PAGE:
6 June, 2010, Toulouse
I am ready to leave. Spent far more time here in Toulouse than I really should have. This city, at first charming, is increasingly rough on the system; Feels like you always have to be on your toes. Just has that kind of edge to it. Today I really burned time — popped into a church with a mass in session. Then went to surf the net at a little cybercafé. Had a nice lunch, managing to get out of the rain just in time. If there is one thing people do well here, it’s food.
But frankly, everything is so expensive. Feel as if I’ve burnt money the last week. Could have stayed on a beach in Hawaii and sat under the palm trees for the same amount of dough. But I suppose I will take something away from all this. I wonder.
Sat in a bar this afternoon and watched an unremarkable men’s French Open final. This prompted thoughts of tennis courts and, well, Republicanism. And further of the universalizing impulses of democracy, something that is very much a subtext whenever the globalizing imperatives of the EU are discussed in the media. I wonder about Europe. It’s inherent broadness. A universal that isn’t universal.
It is in a “provincial” city like Toulouse where you really see the flaws with Europe. It’s quite amazing that things function smoothly at all. In essence, they don’t. Europe is resting on it’s laurels. There is an immense amount of cultural capital here. But will it last? What has been, and is being, built here? Like in the rest of Europe, the immigration situation is dire, and there seems no good way to manage the ebbs and flows. Unlike in America, where immigration is purportedly synonymous with nationhood and immigrants have been absorbed since its inception, the histories, traditions and biases here are strong. Colonialism is shaky ground to build columns on.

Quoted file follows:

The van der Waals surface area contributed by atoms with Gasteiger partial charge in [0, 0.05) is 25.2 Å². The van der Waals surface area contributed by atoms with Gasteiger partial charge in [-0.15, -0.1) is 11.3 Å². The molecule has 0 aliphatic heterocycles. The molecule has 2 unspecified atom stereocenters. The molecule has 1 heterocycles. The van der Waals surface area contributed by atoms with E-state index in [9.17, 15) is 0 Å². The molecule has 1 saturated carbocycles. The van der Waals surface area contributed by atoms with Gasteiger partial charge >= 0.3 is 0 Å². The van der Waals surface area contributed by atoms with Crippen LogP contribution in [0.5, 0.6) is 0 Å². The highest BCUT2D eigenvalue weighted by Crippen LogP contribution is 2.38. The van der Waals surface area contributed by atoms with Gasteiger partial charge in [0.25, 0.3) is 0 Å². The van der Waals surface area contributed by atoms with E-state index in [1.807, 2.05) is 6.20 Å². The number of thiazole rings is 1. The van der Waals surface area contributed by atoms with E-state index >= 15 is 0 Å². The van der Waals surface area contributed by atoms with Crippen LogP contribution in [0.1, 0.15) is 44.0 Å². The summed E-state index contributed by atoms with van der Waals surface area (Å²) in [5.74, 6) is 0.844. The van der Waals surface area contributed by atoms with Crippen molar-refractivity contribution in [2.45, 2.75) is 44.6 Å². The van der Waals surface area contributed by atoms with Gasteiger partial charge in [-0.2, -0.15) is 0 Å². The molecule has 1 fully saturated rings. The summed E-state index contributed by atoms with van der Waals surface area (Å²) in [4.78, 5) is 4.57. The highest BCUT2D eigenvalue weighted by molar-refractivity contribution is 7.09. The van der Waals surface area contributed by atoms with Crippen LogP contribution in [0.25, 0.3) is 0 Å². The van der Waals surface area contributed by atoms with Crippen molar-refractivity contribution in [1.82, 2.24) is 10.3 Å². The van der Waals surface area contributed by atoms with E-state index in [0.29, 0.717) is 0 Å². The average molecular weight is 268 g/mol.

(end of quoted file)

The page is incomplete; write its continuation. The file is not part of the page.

The tensions between old and new only seem to be mounting, and this schism is at the core of the current continental crisis. The way things are changing demands dynamism and innovation, and Europeans, once at the forefront of change, increasingly don’t really do these things.
I wonder about what I see and understand here as a “tour-ist”. About the delicate balancing act between what one might call particularistic Herderian regionalisms and the broader, more universalizing trends of Kantian idealism. I am reminded of how recently, historically, all these important local elements have been subsumed into the body of the Republic. In his classic treatment of the formation of modern France, Peasants Into Frenchman, the historian Eugen Weber shows how this unity only came about through bureaucratic necessity; in response to the flourishing of the Third Republic after 1870 and in the construction of modernity — of postal and rail systems, of the speed and spread of rational systems and rational thought which completely displaced the folk wisdom and superstitions that still persisted in the quieter, more far-flung regions of France. Ultimately, like in many instances, the French national identity became fully fused in the crucible of war. The “Great” War chewed up an entire generation of the country’s men, forging a modern French-ness in the process. French losses were so significant (nearly 75% of those who fought were killed or wounded) the experience lay the foundations for a potent pacifist movement and shaped the country’s future response to war.
Was it worth it? Alas, much of this pointless destruction has been re-framed in a certain light, and as in many instances, stories of tragedy become tales of triumph.
When, I wonder, will this happen with the Cathars?